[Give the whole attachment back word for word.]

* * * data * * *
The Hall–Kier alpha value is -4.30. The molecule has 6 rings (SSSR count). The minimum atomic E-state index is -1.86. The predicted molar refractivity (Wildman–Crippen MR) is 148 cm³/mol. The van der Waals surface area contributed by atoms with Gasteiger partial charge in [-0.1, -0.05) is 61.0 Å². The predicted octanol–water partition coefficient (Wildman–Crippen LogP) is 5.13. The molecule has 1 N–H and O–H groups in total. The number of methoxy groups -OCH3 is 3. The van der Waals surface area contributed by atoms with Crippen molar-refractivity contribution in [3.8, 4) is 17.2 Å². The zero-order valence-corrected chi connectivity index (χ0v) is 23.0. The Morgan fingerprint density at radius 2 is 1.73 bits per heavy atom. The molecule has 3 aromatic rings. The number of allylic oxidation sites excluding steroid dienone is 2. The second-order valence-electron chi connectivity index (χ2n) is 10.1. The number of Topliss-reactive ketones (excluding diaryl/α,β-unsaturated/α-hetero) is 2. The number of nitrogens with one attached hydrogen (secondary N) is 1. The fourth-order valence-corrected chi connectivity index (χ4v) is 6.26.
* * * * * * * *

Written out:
The Hall–Kier alpha value is -4.30. The molecule has 6 rings (SSSR count). The minimum atomic E-state index is -1.86. The predicted molar refractivity (Wildman–Crippen MR) is 148 cm³/mol. The van der Waals surface area contributed by atoms with Gasteiger partial charge in [-0.1, -0.05) is 61.0 Å². The predicted octanol–water partition coefficient (Wildman–Crippen LogP) is 5.13. The molecule has 1 N–H and O–H groups in total. The number of methoxy groups -OCH3 is 3. The van der Waals surface area contributed by atoms with Crippen molar-refractivity contribution in [3.8, 4) is 17.2 Å². The zero-order valence-corrected chi connectivity index (χ0v) is 23.0. The Morgan fingerprint density at radius 2 is 1.73 bits per heavy atom. The molecule has 3 aromatic rings. The number of allylic oxidation sites excluding steroid dienone is 2. The second-order valence-electron chi connectivity index (χ2n) is 10.1. The number of Topliss-reactive ketones (excluding diaryl/α,β-unsaturated/α-hetero) is 2. The number of nitrogens with one attached hydrogen (secondary N) is 1. The fourth-order valence-corrected chi connectivity index (χ4v) is 6.26.